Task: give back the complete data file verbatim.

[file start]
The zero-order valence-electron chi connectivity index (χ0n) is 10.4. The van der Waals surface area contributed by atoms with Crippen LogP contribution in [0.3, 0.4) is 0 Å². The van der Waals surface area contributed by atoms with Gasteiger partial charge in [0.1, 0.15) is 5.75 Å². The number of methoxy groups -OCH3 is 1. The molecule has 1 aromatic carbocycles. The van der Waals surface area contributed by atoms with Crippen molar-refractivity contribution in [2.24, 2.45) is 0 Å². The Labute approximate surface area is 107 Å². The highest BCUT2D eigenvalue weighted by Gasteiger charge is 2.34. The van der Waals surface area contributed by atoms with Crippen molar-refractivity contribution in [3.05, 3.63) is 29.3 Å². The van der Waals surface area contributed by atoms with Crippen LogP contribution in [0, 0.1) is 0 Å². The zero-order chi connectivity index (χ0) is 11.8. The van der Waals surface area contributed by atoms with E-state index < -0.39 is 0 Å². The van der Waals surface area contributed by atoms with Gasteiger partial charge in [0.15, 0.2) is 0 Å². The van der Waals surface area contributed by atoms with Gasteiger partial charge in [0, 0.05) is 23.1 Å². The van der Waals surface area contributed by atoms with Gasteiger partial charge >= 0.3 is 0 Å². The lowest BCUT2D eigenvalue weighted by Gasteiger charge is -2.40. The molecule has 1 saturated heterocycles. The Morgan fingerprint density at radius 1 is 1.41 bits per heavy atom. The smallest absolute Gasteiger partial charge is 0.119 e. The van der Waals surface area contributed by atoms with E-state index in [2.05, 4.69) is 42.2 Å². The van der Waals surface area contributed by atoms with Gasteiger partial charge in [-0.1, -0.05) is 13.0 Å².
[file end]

The zero-order valence-electron chi connectivity index (χ0n) is 10.4. The van der Waals surface area contributed by atoms with Crippen LogP contribution in [0.3, 0.4) is 0 Å². The van der Waals surface area contributed by atoms with Gasteiger partial charge in [0.1, 0.15) is 5.75 Å². The number of methoxy groups -OCH3 is 1. The molecule has 1 aromatic carbocycles. The van der Waals surface area contributed by atoms with Crippen molar-refractivity contribution in [2.24, 2.45) is 0 Å². The Labute approximate surface area is 107 Å². The highest BCUT2D eigenvalue weighted by Gasteiger charge is 2.34. The van der Waals surface area contributed by atoms with Crippen molar-refractivity contribution in [3.05, 3.63) is 29.3 Å². The van der Waals surface area contributed by atoms with Crippen LogP contribution in [0, 0.1) is 0 Å². The zero-order chi connectivity index (χ0) is 11.8. The van der Waals surface area contributed by atoms with E-state index < -0.39 is 0 Å². The van der Waals surface area contributed by atoms with Gasteiger partial charge in [0.15, 0.2) is 0 Å². The van der Waals surface area contributed by atoms with Gasteiger partial charge in [0, 0.05) is 23.1 Å². The van der Waals surface area contributed by atoms with Gasteiger partial charge >= 0.3 is 0 Å². The lowest BCUT2D eigenvalue weighted by Gasteiger charge is -2.40. The molecule has 1 saturated heterocycles. The Morgan fingerprint density at radius 1 is 1.41 bits per heavy atom. The smallest absolute Gasteiger partial charge is 0.119 e. The van der Waals surface area contributed by atoms with E-state index in [2.05, 4.69) is 42.2 Å². The van der Waals surface area contributed by atoms with Gasteiger partial charge in [-0.1, -0.05) is 13.0 Å².